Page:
One of the most widely occurring metaphors in the Bible involves eating. We must develop the ability to feed ourselves properly, discerning the good and bad.
God's church faces a time of severe trial, a famine of the Word. What should Christians be doing during such a time? John Reid uses the example of the first-century church to provide an answer.
We are what we eat. The same can apply spiritually to what we put into our minds. God wants us to desire His Word with the eagerness of a baby craving milk.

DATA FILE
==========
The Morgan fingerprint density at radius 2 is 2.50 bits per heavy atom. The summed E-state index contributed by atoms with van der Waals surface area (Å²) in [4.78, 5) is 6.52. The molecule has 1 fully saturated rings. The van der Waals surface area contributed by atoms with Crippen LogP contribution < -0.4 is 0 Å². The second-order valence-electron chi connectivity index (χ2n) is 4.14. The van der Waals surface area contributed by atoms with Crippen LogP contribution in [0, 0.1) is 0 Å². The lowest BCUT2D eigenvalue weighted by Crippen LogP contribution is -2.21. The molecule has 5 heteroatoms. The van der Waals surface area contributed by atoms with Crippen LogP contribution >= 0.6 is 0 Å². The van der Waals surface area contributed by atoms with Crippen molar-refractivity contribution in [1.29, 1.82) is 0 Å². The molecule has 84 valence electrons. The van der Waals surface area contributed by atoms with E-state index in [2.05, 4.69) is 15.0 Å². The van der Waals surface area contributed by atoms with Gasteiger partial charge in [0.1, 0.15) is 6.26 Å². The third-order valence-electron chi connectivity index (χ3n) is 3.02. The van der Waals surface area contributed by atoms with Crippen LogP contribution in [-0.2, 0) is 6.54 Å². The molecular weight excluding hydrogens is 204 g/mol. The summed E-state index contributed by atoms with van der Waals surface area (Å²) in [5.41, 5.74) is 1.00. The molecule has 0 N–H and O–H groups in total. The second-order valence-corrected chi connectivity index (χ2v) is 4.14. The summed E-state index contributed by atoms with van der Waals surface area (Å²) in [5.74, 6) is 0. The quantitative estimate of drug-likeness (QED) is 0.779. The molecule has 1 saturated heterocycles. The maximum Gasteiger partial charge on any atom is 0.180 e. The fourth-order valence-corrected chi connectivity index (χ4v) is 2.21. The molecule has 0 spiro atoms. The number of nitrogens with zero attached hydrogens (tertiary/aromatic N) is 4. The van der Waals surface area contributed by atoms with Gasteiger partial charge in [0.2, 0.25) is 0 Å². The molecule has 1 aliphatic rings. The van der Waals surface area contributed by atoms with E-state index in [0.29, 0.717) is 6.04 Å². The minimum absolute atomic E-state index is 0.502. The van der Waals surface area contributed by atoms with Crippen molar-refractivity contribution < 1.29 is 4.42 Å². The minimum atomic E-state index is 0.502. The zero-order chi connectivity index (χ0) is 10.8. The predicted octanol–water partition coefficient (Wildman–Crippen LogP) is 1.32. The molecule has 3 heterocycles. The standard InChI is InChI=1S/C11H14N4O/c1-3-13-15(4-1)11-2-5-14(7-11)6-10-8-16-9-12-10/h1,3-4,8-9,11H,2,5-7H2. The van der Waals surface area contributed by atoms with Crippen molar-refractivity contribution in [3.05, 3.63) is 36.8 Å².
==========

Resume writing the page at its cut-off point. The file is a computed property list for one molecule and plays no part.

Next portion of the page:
Martin Collins examines manmade causes of famine from the past century, including military blockades, incompetent farming methods, the sealing off of the Warsaw Ghetto, the siege of Leningrad, the brutal collectivization of Chinese farms, and the Sudan fam. . .
Jesus taught that all outward sin stems from inner inordinate desire. What we desire or lust after automatically becomes our idol.
John Ritenbaugh describes the process through which God perfects His image in us, linking three sub-themes: 1) God's disciplining, 2) our listening, and 3) God's watchful care. Obedience to God's Word strengthens us, enabling us to receive our spiritual he. . .
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